What teaching has taught me

In some way or another, I have loved teaching since I was young. As a first grader, I went with my mom to parent-teacher conferences so I could read to the parents waiting for their appointments. I bribed my younger sisters to play school with me, so that I could teach them the skills I was learning in school and assign them homework (for the record, they did not complete the homework). As soon as I was old enough, I established my own tutoring business and learned how rewarding teaching can be. As an undergraduate my job was to hold office for cog sci students struggling with assignments.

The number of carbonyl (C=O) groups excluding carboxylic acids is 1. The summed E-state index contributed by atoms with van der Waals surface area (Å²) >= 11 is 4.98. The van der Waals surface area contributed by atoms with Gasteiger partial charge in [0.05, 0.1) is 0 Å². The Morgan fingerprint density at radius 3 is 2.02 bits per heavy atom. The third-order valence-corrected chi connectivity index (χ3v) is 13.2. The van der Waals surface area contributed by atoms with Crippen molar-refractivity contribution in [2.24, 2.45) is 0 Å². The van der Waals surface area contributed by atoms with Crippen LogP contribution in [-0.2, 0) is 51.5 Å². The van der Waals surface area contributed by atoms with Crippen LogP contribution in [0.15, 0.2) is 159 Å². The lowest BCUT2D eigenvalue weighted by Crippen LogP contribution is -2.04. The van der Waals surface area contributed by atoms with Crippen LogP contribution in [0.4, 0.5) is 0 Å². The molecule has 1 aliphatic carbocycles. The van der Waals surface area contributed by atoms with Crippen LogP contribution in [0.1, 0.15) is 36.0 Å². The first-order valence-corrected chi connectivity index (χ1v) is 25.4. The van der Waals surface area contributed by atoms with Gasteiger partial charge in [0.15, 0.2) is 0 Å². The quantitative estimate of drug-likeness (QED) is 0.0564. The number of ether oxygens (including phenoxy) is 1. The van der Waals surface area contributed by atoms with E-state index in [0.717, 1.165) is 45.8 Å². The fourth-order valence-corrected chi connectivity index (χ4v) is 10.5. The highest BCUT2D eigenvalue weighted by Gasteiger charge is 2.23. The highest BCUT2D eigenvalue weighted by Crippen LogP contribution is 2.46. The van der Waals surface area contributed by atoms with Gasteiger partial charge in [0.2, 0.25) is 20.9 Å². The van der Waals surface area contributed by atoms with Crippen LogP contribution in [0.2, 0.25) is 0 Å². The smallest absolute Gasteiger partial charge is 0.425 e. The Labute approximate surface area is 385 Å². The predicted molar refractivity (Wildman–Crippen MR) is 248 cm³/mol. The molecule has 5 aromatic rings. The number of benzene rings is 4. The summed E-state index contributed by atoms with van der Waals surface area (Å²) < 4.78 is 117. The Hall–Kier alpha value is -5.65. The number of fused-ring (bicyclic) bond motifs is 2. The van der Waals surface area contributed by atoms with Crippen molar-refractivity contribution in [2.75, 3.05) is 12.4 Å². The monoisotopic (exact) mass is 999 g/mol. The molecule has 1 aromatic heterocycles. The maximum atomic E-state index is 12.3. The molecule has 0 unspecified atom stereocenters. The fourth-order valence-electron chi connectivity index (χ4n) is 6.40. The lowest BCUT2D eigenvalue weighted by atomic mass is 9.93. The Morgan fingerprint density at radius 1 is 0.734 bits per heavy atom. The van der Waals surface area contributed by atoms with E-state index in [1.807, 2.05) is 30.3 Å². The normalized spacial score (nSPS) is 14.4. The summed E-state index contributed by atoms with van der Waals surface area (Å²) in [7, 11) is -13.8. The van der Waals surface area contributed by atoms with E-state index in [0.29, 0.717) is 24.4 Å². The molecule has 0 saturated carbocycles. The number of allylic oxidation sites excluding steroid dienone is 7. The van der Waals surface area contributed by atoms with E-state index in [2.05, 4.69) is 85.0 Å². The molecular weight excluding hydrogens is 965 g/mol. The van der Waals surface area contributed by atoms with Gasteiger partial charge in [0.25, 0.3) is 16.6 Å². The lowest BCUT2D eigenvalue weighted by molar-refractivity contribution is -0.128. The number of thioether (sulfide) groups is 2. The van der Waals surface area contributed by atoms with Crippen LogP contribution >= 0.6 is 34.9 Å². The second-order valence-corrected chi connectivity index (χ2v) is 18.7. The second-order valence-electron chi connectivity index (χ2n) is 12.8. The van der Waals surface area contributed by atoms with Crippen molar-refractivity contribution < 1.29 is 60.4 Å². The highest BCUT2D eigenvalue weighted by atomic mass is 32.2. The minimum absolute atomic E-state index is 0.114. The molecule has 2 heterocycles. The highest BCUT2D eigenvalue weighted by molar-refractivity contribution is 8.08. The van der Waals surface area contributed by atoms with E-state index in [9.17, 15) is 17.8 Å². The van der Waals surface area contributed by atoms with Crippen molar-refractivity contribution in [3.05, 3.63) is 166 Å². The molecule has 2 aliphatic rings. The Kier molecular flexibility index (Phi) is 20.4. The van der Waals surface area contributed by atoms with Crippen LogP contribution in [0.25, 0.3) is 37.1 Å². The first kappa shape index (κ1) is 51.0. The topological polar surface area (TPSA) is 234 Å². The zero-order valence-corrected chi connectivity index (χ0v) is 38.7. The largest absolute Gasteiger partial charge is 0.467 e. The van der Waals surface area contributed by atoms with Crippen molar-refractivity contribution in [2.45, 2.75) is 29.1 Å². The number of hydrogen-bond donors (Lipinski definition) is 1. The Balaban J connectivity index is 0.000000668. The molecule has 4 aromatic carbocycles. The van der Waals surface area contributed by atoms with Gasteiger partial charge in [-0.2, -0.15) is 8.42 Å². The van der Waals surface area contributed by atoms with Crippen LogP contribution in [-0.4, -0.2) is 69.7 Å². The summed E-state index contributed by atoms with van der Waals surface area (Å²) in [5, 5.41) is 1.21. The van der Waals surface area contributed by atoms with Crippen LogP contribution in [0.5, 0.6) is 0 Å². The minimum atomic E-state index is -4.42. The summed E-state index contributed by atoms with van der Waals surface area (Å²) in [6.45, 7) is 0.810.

This quarter, I gained a lot more experience in conventional teaching: standing up in front of a group (of 10 high school students, in the case of my SAT class, or 50 undergraduates in the case of my Teaching Assistant position), lecturing, and doing whatever I could think of to get them to voluntarily participate. Especially towards the beginning of the quarter, standing in front of the class gave me (literally) cold feet and sweaty armpits. But I dealt with these consequences, and after reflecting, have some new ideas about teaching.